This photo describes my mentality this past 4th of July weekend. This was the bridge between civilization and wilderness. While most were planning parties centered around beer, food and fireworks, I wanted to say ‘peace out’ to society and get lost in the grandeur of the mountains. My wish was granted as Thursday after work, I immediately turned my phone off and relaxed in the passenger seat as Jared and I drove north towards to the Cascades.
What followed was three days of no scheduled bliss. We were on nature’s agenda, relinquishing the thought that anything needed to get accomplished. In that space of stepping away from expectations and culture, I took a step back into myself. With no real contact to the outside world, no social media to share photos, no distractions really of any kind, I had a beautiful opportunity to be present, which I find increasingly difficult in our fast paced, overly connected world.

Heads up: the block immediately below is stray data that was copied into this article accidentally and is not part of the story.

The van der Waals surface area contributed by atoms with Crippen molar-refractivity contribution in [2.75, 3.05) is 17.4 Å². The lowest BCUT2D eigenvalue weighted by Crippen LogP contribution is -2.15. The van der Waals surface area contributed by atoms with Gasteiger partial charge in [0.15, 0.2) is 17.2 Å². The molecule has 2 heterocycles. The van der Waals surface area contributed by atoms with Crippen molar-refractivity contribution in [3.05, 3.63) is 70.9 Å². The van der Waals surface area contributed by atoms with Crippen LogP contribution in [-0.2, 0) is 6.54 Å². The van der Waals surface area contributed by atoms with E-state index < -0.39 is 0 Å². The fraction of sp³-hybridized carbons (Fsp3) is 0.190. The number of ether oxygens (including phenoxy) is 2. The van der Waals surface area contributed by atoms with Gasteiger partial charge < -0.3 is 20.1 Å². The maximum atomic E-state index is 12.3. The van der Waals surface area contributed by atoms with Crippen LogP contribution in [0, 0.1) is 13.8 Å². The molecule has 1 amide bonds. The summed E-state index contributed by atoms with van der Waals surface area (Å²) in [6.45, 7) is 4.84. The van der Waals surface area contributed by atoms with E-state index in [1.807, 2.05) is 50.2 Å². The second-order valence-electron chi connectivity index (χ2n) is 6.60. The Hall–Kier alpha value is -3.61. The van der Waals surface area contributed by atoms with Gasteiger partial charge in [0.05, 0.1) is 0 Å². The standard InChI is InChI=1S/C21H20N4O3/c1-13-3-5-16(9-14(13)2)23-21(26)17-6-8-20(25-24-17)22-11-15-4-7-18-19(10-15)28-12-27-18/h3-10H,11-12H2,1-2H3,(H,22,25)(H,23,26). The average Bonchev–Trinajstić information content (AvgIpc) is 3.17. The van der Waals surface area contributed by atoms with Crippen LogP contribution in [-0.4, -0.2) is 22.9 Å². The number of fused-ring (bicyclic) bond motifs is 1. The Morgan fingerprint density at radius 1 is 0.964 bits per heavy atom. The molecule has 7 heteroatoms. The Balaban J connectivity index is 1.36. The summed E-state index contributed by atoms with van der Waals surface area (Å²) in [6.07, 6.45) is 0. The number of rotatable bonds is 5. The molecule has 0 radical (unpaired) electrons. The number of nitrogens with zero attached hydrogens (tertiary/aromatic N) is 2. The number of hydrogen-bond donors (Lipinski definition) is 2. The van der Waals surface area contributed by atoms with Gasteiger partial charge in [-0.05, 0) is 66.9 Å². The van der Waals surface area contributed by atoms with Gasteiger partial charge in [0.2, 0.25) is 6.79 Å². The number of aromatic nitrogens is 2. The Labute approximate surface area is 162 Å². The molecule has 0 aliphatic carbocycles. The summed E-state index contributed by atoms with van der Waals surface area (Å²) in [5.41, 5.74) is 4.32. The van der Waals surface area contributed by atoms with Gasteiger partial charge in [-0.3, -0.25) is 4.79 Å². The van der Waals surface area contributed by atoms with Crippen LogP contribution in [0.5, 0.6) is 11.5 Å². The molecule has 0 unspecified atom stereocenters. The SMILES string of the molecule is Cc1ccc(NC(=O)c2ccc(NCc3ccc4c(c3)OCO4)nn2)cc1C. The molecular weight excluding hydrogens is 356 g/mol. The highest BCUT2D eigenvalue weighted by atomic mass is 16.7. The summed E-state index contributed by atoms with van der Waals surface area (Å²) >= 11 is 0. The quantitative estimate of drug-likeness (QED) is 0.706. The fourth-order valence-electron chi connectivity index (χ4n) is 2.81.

It’s been a difficult transition back to reality and responsibility even if I only “checked out” for 72 hours. Maybe because in the vastness of the great outdoors, I started asking myself bigger and boundless questions.
Stepping deep into nature, I am not crowded with preceptions of how life should be lived. I’m not bombarded with conflicting ideas and not concerned with society standards. I don’t care how I am perceived (obviously after spending 3 days of not showering/shaving my legs) and my overactive judgmental brain turns off while my creative musings turn on. I am stimulated by the richness of the greenery, the innate knowledge of creation and the lack of haste from the plants to the animals. There is space for me to just be. Space for my ego to drop and the capacity to be vulnerable and sit with the considerable questions that I don’t have the answers to.
Back in the city, my fresh renewed mind becomes mobbed and diluted with noise that I can’t seem to shut out. I am at a loss for time. As much as I try to contain that peaceful easy feeling during my escape, it’s slipping through my fingers and I can only clutch on to moments. How do I hold on to that rooted sense of peace that was so tangible mere days ago?
“I went to the woods because I wished to live deliberately, to front only the essential facts of life, and see if I could not learn what it had to teach, and not, when I came to die, discover that I had not lived.” — Henry David Thoreau